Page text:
Mental Capacity (Amendment) Bill [Lords]

Part of the debate – in the House of Commons at 6:14 pm on 18th December 2018.

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Photo of Helen Whately Helen Whately Vice-Chair, Conservative Party 6:14 pm, 18th December 2018

The hon. Gentleman has made a good point about the support for the Bill. Some Opposition Members have suggested that there is not much support for it, but it is, in fact, widely supported. Yes, there are concerns, with which I shall deal shortly, but, as the hon. Gentleman has said, there is widespread support for improvements in the current system. Those improvements include simplification—less bureaucracy and fewer administrative burdens—and the critically important representation of individuals through the independent mental capacity advocates, which will give them a voice. The frequency of assessments will become more appropriate; as my hon. Friend Anne-Marie Trevelyan said earlier, timings can be inappropriate and excessively burdensome. There is a better choice of language: the Bill removes the term “unsound mind”, which is very stigmatising and completely unnecessary. I am also pleased that the Government have listened to the concerns expressed by some of my constituents about, for instance, potential conflicts of interests for care home owners when a financial interest may be involved.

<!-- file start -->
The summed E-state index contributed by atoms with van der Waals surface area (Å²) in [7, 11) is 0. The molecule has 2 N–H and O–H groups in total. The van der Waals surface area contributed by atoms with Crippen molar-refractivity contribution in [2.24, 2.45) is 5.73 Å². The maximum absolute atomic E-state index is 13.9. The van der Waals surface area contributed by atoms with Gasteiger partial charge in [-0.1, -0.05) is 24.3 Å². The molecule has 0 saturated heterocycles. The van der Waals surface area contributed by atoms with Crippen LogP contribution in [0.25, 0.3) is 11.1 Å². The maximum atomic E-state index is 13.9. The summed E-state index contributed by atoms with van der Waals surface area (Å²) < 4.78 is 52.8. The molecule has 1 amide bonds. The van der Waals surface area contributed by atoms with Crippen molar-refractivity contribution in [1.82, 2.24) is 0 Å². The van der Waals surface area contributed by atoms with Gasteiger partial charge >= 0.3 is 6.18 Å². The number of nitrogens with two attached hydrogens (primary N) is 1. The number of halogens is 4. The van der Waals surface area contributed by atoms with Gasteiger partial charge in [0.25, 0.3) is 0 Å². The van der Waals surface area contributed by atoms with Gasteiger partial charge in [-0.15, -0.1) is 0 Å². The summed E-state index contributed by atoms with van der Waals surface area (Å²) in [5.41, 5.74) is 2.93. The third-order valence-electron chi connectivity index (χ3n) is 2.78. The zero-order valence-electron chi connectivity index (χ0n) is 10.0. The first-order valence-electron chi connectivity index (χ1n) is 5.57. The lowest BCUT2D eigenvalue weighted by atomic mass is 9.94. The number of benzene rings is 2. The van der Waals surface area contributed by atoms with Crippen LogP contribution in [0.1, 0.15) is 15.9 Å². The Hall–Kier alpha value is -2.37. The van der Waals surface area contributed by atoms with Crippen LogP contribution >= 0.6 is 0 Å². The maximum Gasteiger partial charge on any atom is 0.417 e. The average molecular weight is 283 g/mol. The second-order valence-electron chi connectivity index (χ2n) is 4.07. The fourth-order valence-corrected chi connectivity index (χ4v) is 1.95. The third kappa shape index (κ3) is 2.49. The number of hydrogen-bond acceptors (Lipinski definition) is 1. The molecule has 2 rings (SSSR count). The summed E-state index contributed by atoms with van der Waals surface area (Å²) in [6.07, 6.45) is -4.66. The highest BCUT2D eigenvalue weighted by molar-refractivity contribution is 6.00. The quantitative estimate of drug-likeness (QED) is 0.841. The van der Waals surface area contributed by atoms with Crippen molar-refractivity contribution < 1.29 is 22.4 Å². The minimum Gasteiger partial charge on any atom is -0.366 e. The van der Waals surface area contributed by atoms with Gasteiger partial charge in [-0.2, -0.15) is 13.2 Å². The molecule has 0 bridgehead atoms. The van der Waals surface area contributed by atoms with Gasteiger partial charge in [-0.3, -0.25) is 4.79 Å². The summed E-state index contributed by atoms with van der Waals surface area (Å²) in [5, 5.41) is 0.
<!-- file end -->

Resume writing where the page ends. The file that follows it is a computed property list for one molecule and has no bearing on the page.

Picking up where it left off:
However, I have three outstanding concerns. First, there is the question of how the amended Act will work for people with severe mental illnesses. The Bill clearly focuses on those who lack capacity because of, for instance, dementia, learning difficulties, autism or brain injuries, but, if I understand it correctly, it could be applied to people with severe mental illnesses. Figures suggest that the current Act is applied to a significant number of people in such circumstances. We know that such illnesses—bipolar disorders, for example—are likely to fluctuate, and that as a result people’s capacity may also fluctuate. That could cause them to be detained and deprived of their liberty when, in fact, they have regained capacity. The Minister in the Lords, Lord O’ Shaughnessy, gave a commitment that that would be addressed in the code of practice, but may I press this Minister to ensure that there are sufficient safeguards in the Bill?